Columbia University Medical Center

2016 Research News in Review

CUMC’s most-read research articles of 2016 included news about wheat sensitivity, BPA, and an unusual type of human embryonic stem cell:


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Columbia Researchers Find Biological Explanation for Wheat Sensitivity

P&S researchers found that patients with non-celiac wheat sensitivity had a weakened intestinal barrier, leading to systemic inflammation and a variety of symptoms after ingesting wheat.

 


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Drug Restores Hair Growth in Patients with Alopecia Areata

Seventy-five percent of patients with an autoimmune disease that causes hair loss had significant hair regrowth after treatment with ruxolitinib.

 


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Heavy Cannabis Users Have Lower Dopamine Release in Brain

Heavy users of marijuana had lower levels of dopamine in a brain region involved in working memory, impulsive behavior, and attention, according to a study from CUMC’s Department of Psychiatry.


Prenatal BPA exposure linked to anxiety and depression in boys

Prenatal BPA Exposure Linked to Anxiety and Depression in Boys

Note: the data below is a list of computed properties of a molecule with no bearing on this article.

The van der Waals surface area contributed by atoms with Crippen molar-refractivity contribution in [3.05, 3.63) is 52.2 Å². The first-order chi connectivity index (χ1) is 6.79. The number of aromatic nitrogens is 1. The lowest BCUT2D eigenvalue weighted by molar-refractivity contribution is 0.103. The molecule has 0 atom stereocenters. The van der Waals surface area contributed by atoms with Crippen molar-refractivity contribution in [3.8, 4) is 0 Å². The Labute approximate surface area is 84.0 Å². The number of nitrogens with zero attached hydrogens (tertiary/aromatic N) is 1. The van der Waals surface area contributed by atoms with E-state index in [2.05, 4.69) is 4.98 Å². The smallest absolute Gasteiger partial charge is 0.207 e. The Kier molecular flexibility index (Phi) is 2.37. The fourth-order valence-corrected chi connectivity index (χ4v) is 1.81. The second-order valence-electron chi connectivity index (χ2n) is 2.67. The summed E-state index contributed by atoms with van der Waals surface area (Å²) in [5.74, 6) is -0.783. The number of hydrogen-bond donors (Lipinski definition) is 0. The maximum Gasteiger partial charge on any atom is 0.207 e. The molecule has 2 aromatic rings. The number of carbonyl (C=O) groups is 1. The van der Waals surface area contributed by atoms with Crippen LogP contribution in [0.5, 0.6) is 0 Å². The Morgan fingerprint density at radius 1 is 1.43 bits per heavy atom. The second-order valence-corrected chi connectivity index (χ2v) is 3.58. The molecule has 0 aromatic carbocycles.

Boys exposed prenatally to a common chemical used in plastics may be more likely to develop symptoms of anxiety and depression at age 10-12, a study by researchers at the Mailman School of Public Health found.


New HIV Infections Declining in Sub-Saharan African

New Infections Are Declining in Sub-Saharan Africa 

In Zimbabwe, Malawi, and Zambia, new infections are falling and the percentage of the population infected with HIV is stabilizing, a study by researchers at the Mailman School of Public Health found.

 


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Smell Test May Predict Early Stages of Alzheimer’s Disease

Two studies suggested that an odor-identification test could be a low-cost way to identify patients with early-stage Alzheimer’s disease.

 


Medicare Part D reduces out-of-pocket spending for seniors with diabetes

Out-of-Pocket Drug Expenses Drop for Medicare Recipients with Diabetes

Seniors who have diabetes are paying lower out-of-pocket costs for their medications since the launch of Medicare’s Part D prescription drug benefit, according to a study from School of Nursing researchers.


Nick Tatonetti (center) and his team (l-r) Tal Loberbaum, Phyllis Thangaraj, Kevin Sampson in the Department of Biomedical Informatics at Columbia University, Thursday, Sept. 17, 2015. (E. Jason Wambsgans/Chicago Tribune)

Dangerous Drug Interactions Uncovered with Data Science

Leveraging the power of big data, researchers from P&S and Columbia’s Data Science Institute uncovered a potentially dangerous drug interaction between ceftriaxone, an antibiotic, and lansoprazole, a heartburn medication.


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Scientists Generate a New Type of Human Stem Cell That Has Half a Genome

Scientists from P&S and elsewhere generated an embryonic stem cell that contains a single copy of the human genome. The cell may ease genetic analysis for cancer research, precision medicine, and regenerative medicine.


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Gum Disease Genes Identified by Columbia Researchers

Researchers have identified 41 master regulator genes that may cause gum disease, also known as periodontal disease.